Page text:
I had a very strong, negative reaction to this game.  And I shared that - with friends.  It happens all to often in all manner of media that "professionals" have no compunction putting an ill-informed opinion out there for public consumption arrgh!

Breath deep, it's the holidays. . .

Ok, rant averted.

Anyway, I waited until I had played the game before putting forward an opinion for anyone to see.  Would have been pretty swell is this reviewer had bothered to have done the same.

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I read the review; if you want to call it that. It was more like a description of the box’s contents. I really don’t believe that it was negative. The tone read to me more like indifference. It was obvious that he wasn’t all that impressed, which might as well be a negative review if you’re trying to sell something. But why are you surprised? Are you shocked that he’s not a fanboi gushing all over it? He has nothing invested in FFG, WFRP, or your game. He probably didn’t play it, but so what? There are a lot of games out there that, good and bad, that I haven’t played just because they didn’t click with me. I also know that the difference between a good and bad game is the GM, but that’s a topic for another discussion. The point is it didn’t excite him, but that doesn’t make him a moron. The three gamestores in my area are not stocking it, because no one showed any interest, and it cost too much to keep on the shelves. They will take special orders. So there you have it from where I come from, which is New Jersey.

 

I put some thought into all these post, both for and against WFRP 3E. In the end my opinion doesn’t matter. Neither does yours. Neither does any of the other fanbois on here. Unless anyone else, beside the people on this forum, buys this game it won’t be around very long. So the only opinion that does matter is the bottom line.

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calibur1 said:

I read the review; if you want to call it that. It was more like a description of the box’s contents. I really don’t believe that it was negative. The tone read to me more like indifference. It was obvious that he wasn’t all that impressed, which might as well be a negative review if you’re trying to sell something. But why are you surprised? Are you shocked that he’s not a fanboi gushing all over it? He has nothing invested in FFG, WFRP, or your game. He probably didn’t play it, but so what? There are a lot of games out there that, good and bad, that I haven’t played just because they didn’t click with me. I also know that the difference between a good and bad game is the GM, but that’s a topic for another discussion. The point is it didn’t excite him, but that doesn’t make him a moron. The three gamestores in my area are not stocking it, because no one showed any interest, and it cost too much to keep on the shelves. They will take special orders. So there you have it from where I come from, which is New Jersey.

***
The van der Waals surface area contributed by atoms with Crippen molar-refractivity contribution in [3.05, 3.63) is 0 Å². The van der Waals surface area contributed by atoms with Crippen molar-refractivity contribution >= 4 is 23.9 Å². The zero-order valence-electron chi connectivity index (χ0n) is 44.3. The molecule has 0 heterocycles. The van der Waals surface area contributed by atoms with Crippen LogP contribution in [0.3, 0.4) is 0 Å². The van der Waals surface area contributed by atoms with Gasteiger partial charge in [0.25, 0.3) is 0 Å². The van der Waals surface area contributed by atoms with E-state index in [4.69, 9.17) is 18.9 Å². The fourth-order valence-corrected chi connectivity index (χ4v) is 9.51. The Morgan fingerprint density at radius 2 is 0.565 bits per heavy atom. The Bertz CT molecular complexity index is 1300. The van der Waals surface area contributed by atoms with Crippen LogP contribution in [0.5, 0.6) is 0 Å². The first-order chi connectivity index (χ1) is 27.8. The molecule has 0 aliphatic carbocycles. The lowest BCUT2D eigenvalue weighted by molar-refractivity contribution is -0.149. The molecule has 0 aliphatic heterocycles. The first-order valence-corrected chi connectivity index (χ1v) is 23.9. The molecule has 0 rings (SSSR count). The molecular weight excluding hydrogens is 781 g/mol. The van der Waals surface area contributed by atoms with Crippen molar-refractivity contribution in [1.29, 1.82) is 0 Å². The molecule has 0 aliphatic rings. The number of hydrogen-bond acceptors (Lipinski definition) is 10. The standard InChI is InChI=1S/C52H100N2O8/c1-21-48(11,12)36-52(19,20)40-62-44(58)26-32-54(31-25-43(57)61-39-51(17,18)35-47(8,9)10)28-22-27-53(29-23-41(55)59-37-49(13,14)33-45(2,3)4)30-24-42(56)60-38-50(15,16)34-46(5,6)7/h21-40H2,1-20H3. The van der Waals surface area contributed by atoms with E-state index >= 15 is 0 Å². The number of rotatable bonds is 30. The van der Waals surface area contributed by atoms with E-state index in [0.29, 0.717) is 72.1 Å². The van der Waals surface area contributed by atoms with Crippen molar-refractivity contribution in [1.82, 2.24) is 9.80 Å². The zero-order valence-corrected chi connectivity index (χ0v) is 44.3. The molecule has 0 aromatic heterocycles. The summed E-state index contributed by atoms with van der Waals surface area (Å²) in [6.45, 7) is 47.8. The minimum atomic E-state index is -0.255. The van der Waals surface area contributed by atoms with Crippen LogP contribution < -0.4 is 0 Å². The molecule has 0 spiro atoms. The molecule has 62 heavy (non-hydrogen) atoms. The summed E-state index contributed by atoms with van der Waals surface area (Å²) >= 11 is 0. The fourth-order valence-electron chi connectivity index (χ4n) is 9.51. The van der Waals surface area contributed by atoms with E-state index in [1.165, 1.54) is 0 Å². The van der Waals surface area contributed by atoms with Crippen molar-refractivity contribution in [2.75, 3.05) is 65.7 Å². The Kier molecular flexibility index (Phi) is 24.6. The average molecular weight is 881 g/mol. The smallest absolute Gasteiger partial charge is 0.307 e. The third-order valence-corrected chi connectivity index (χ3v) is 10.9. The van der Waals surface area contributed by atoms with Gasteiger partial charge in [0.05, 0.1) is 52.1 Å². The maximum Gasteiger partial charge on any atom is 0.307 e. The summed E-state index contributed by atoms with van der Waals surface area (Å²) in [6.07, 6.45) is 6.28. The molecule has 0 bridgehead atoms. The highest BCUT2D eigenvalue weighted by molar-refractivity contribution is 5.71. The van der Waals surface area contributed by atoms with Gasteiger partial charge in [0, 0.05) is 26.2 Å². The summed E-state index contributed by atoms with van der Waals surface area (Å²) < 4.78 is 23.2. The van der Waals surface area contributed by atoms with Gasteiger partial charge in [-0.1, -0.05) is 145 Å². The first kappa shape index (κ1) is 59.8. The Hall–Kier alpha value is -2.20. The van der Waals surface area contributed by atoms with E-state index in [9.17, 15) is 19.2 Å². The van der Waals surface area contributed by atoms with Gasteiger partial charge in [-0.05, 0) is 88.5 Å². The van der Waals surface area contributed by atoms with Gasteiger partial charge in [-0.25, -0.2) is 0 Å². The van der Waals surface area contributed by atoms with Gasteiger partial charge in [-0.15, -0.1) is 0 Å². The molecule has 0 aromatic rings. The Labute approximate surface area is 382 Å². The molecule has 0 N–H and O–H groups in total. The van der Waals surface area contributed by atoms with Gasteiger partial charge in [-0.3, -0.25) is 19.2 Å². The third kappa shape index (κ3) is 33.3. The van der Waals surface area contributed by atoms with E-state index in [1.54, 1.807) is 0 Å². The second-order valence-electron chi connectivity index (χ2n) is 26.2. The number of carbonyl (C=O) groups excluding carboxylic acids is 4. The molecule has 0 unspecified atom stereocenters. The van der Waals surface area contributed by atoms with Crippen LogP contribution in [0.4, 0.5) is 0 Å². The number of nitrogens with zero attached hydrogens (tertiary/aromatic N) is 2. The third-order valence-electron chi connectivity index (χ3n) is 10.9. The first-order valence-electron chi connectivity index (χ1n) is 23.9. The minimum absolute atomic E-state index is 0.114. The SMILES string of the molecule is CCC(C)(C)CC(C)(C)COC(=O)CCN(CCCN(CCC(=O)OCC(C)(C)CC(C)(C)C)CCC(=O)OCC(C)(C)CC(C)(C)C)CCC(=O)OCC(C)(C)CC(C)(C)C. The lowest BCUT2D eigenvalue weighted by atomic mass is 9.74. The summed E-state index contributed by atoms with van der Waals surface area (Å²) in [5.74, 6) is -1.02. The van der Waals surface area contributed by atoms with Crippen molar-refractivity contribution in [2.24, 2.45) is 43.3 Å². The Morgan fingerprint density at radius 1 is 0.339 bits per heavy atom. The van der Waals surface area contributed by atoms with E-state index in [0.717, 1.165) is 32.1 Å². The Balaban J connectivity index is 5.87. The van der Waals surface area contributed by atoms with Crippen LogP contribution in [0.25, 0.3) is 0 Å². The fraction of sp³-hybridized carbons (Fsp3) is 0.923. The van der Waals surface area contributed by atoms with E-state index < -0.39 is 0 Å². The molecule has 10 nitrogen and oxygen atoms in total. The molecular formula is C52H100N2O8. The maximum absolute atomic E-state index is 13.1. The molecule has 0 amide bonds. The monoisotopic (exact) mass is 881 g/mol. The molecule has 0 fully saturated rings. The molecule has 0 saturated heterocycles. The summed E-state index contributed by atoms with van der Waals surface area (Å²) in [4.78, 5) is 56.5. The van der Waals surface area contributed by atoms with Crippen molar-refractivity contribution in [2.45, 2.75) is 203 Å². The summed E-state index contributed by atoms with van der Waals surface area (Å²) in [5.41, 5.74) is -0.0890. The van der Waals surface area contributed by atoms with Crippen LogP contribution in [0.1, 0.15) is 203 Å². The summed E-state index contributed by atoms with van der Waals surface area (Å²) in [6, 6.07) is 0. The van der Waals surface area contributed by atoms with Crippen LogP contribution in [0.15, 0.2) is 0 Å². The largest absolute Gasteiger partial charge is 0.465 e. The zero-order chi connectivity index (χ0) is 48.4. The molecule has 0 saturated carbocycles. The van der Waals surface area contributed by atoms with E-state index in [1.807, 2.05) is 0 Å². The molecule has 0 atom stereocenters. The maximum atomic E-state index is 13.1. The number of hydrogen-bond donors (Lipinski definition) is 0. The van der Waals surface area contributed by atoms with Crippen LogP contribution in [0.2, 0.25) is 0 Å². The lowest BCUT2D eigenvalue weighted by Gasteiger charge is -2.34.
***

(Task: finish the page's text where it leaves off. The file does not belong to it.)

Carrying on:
I put some thought into all these post, both for and against WFRP 3E. In the end my opinion doesn’t matter. Neither does yours. Neither does any of the other fanbois on here. Unless anyone else, beside the people on this forum, buys this game it won’t be around very long. So the only opinion that does matter is the bottom line.

 

I'm not expecting a fanboi.  We just want people to try it before dimissing it. I'm actually good friends with a store owner in New Jersey. They are carrying it, if you want to play it, PM me, I'll give the stores info.  You are totally correct the bottom line is what matters. But this whole thing is going down like 4E.  If you don't like it fine, but there's ALOT of nerd rage out there dimissing it out of hand. 

 

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Sinister said:

I'm not expecting a fanboi.  We just want people to try it before dimissing it. I'm actually good friends with a store owner in New Jersey. They are carrying it, if you want to play it, PM me, I'll give the stores info.  You are totally correct the bottom line is what matters. But this whole thing is going down like 4E.  If you don't like it fine, but there's ALOT of nerd rage out there dimissing it out of hand. 

 

But the tone of this guy's "review" doesn't read to me like nerd rage. He's just not enthusiastic about it. He probably should have read the rules first, but to be fair he didn't really say that the rules were good or bad. All he did was comment on his impression of the contents. And whether you like it or not, not everyone is going to buy into the bells and whistles. Their expectations are going to be different; **** everything else.

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calibur1 said:

Sinister said:

 

I'm not expecting a fanboi.  We just want people to try it before dimissing it. I'm actually good friends with a store owner in New Jersey. They are carrying it, if you want to play it, PM me, I'll give the stores info.  You are totally correct the bottom line is what matters. But this whole thing is going down like 4E.  If you don't like it fine, but there's ALOT of nerd rage out there dimissing it out of hand.